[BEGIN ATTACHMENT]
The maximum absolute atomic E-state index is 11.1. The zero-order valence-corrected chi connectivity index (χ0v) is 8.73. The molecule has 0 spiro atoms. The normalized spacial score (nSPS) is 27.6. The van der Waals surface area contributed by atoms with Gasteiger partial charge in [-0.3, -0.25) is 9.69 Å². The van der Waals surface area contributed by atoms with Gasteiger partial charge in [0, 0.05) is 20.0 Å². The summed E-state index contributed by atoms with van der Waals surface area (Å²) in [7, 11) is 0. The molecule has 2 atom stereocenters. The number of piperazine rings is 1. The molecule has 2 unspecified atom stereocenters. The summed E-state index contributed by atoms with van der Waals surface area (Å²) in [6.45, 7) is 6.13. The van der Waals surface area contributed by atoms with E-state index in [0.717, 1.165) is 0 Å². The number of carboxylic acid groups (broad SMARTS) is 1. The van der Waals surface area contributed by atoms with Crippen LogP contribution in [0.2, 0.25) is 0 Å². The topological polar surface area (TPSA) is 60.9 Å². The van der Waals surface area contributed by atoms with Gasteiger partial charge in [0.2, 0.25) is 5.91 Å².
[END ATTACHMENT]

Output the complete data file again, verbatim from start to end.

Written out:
The maximum absolute atomic E-state index is 11.1. The zero-order valence-corrected chi connectivity index (χ0v) is 8.73. The molecule has 0 spiro atoms. The normalized spacial score (nSPS) is 27.6. The van der Waals surface area contributed by atoms with Gasteiger partial charge in [-0.3, -0.25) is 9.69 Å². The van der Waals surface area contributed by atoms with Gasteiger partial charge in [0, 0.05) is 20.0 Å². The summed E-state index contributed by atoms with van der Waals surface area (Å²) in [7, 11) is 0. The molecule has 2 atom stereocenters. The number of piperazine rings is 1. The molecule has 2 unspecified atom stereocenters. The summed E-state index contributed by atoms with van der Waals surface area (Å²) in [6.45, 7) is 6.13. The van der Waals surface area contributed by atoms with E-state index in [0.717, 1.165) is 0 Å². The number of carboxylic acid groups (broad SMARTS) is 1. The van der Waals surface area contributed by atoms with Crippen LogP contribution in [0.2, 0.25) is 0 Å². The topological polar surface area (TPSA) is 60.9 Å². The van der Waals surface area contributed by atoms with Gasteiger partial charge in [0.2, 0.25) is 5.91 Å².